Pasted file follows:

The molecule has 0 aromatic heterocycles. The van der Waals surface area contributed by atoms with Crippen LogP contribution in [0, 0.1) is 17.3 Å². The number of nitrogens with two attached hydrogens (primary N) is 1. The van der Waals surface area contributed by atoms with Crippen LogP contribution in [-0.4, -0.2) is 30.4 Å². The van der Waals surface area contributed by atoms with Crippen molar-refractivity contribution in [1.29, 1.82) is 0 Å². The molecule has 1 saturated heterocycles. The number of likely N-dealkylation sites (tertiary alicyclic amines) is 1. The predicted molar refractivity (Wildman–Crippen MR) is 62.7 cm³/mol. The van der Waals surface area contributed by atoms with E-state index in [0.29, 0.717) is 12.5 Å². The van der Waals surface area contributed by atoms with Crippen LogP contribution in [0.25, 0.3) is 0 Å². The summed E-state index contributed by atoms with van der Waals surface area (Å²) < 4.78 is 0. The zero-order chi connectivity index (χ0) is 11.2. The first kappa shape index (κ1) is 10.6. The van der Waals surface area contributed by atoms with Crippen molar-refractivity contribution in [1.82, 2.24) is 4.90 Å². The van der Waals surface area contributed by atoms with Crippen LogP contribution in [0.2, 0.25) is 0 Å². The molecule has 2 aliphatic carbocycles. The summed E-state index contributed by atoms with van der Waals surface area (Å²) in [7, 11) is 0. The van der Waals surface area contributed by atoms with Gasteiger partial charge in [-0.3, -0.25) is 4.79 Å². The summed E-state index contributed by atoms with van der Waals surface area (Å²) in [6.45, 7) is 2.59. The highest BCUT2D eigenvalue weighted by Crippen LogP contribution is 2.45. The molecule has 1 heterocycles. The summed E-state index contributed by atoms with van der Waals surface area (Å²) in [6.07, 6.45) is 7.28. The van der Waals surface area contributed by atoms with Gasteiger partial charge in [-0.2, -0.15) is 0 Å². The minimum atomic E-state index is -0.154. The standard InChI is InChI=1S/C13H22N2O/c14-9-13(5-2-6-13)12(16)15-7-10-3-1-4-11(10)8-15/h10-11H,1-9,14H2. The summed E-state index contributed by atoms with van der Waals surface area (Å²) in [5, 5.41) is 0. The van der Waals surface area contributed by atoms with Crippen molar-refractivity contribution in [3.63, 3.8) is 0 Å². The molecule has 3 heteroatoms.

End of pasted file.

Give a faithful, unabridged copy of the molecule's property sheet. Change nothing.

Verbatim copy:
The molecule has 0 aromatic heterocycles. The van der Waals surface area contributed by atoms with Crippen LogP contribution in [0, 0.1) is 17.3 Å². The number of nitrogens with two attached hydrogens (primary N) is 1. The van der Waals surface area contributed by atoms with Crippen LogP contribution in [-0.4, -0.2) is 30.4 Å². The van der Waals surface area contributed by atoms with Crippen molar-refractivity contribution in [1.29, 1.82) is 0 Å². The molecule has 1 saturated heterocycles. The number of likely N-dealkylation sites (tertiary alicyclic amines) is 1. The predicted molar refractivity (Wildman–Crippen MR) is 62.7 cm³/mol. The van der Waals surface area contributed by atoms with E-state index in [0.29, 0.717) is 12.5 Å². The van der Waals surface area contributed by atoms with Crippen LogP contribution in [0.25, 0.3) is 0 Å². The summed E-state index contributed by atoms with van der Waals surface area (Å²) < 4.78 is 0. The zero-order chi connectivity index (χ0) is 11.2. The first kappa shape index (κ1) is 10.6. The van der Waals surface area contributed by atoms with Crippen molar-refractivity contribution in [1.82, 2.24) is 4.90 Å². The van der Waals surface area contributed by atoms with Crippen LogP contribution in [0.2, 0.25) is 0 Å². The molecule has 2 aliphatic carbocycles. The summed E-state index contributed by atoms with van der Waals surface area (Å²) in [7, 11) is 0. The van der Waals surface area contributed by atoms with Gasteiger partial charge in [-0.3, -0.25) is 4.79 Å². The summed E-state index contributed by atoms with van der Waals surface area (Å²) in [6.45, 7) is 2.59. The highest BCUT2D eigenvalue weighted by Crippen LogP contribution is 2.45. The molecule has 1 heterocycles. The summed E-state index contributed by atoms with van der Waals surface area (Å²) in [6.07, 6.45) is 7.28. The van der Waals surface area contributed by atoms with Gasteiger partial charge in [-0.2, -0.15) is 0 Å². The minimum atomic E-state index is -0.154. The standard InChI is InChI=1S/C13H22N2O/c14-9-13(5-2-6-13)12(16)15-7-10-3-1-4-11(10)8-15/h10-11H,1-9,14H2. The summed E-state index contributed by atoms with van der Waals surface area (Å²) in [5, 5.41) is 0. The van der Waals surface area contributed by atoms with Crippen molar-refractivity contribution in [3.63, 3.8) is 0 Å². The molecule has 3 heteroatoms.